Under his leadership, the middle school received the 2012 National Blue Ribbon Schools award. This award administered by the U.S. Department of Education “recognizes public and private elementary, middle, and high schools based on their overall academic excellence or their progress in closing achievement gaps.”
“When Pass Christian Middle School received its National Blue Ribbon, it was (Nelson’s) visionary leadership coupled with the expertise of the teachers, the willingness of the students to learn, and the commitment of the community that helped the school earn the prestigious award,” said Carla J. Evers, superintendent of Pass Christian Schools, in an email.
“As I appreciate the story, he gave everyone in the school a piece of blue ribbon and asked that they wear it as a means of visualizing what was possible and as a way to remind them of the goal.”
Throughout his tenure at Pass Christian., Nelson helped the school achieve academic success. Yet, he endured trying times, he said. In August 2005, Hurricane Katrina hit the Gulf Coast destroying every school in the district except for DeLisle Elementary School.
The city lost lives and its tax base. Students and teachers lost their homes. Sue Matheson, then superintendent, told WLOX 80 percent of the personnel in the district lost their homes.
“We were totally devastated. We had lost everything,” Nelson said.
His administration persevered. Instruction resumed 8 weeks later. Nelson recalled his office being in “the trunk of his car.”
FEMA delivered 50 portable classrooms on the campus of DeLisle Elementary School. The high school was rebuilt in 7 weeks. However, it took about 3 to 4 years to rebuild all other schools, he said.
“We had all of the students K-12 on the site,” Nelson said. “We didn’t have instruction for 7 or 8 weeks and we still had some of the top scores in Mississippi. That opened my eyes up that it still can happen for kids if you believe in kids and you believe they can make a difference.”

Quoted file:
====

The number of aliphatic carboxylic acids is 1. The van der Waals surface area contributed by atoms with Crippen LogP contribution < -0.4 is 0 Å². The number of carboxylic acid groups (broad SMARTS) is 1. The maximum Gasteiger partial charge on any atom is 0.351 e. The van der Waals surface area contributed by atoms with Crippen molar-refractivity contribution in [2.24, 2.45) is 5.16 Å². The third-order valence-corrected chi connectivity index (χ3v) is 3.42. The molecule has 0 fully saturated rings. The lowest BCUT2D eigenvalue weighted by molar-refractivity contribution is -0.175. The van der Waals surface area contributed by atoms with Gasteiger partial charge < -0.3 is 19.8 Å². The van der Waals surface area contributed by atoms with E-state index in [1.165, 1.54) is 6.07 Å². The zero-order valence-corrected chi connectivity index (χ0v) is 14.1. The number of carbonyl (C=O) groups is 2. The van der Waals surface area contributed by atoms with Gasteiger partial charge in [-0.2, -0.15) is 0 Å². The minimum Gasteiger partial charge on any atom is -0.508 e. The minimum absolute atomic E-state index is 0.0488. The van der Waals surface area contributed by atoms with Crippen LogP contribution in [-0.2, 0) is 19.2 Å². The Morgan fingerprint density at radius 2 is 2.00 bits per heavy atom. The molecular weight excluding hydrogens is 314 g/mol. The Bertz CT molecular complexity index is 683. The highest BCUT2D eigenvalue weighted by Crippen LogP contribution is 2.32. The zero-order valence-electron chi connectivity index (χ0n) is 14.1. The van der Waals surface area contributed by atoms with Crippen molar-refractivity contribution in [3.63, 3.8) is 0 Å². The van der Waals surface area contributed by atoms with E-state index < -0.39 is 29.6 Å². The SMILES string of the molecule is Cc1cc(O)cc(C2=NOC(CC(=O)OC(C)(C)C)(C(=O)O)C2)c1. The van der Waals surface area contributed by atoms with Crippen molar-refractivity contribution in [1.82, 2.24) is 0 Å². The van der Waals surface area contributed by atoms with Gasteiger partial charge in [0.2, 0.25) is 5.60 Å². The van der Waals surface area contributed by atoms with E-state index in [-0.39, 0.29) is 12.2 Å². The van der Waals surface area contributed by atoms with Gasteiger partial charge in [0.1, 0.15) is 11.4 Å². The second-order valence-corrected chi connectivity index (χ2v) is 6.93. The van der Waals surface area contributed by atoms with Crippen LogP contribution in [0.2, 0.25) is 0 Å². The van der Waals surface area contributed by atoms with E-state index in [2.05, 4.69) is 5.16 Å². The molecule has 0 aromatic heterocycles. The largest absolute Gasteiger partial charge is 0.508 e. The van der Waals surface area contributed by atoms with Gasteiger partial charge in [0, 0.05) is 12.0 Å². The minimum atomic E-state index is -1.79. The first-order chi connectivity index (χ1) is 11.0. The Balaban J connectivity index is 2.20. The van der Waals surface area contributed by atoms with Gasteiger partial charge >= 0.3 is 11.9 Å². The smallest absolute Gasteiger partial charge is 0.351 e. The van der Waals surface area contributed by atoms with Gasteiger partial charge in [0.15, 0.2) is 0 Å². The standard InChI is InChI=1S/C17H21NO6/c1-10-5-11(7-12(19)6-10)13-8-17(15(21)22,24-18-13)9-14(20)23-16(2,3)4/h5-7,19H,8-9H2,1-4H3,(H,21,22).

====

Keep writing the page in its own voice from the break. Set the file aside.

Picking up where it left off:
In 2005-2006, the school received a level 5 superior rating, the top rating under the accountability system at the time.
Nelson’s “track record in running one of the highest rated schools in the entire state,” was one of the reasons the Clarksdale school board unanimously chose him as the next superintendent, said board president Sandy Stillons in a phone call with Mississippi Today.
“We know there are going to be challenges, but he has a proven ability in moving students forward,” Stillons said. “We found him to be a very open and warm individual.”
Because of his experiences on the Coast – rebuilding a district from the ground up – Nelson says he has insight into the issues the Clarksdale community faces with limited resources.
One of the most important aspects is changing the mindset of the people in this area, he said.
“I want to change the mindset from a fixed mindset to a growth mindset. I’m big on growth mindsets,” said Nelson. “We gotta stop making excuses for what we don’t have and use what we have effectively, and so that’s what I’m here to do.”
He knows change doesn’t happen overnight. It’s a process.
“You gotta get people to trust the process of success and it’s not fun,” he said. “Success is not popular. You have to have change to have success and everybody don’t like change and so I came here to be a change agent.”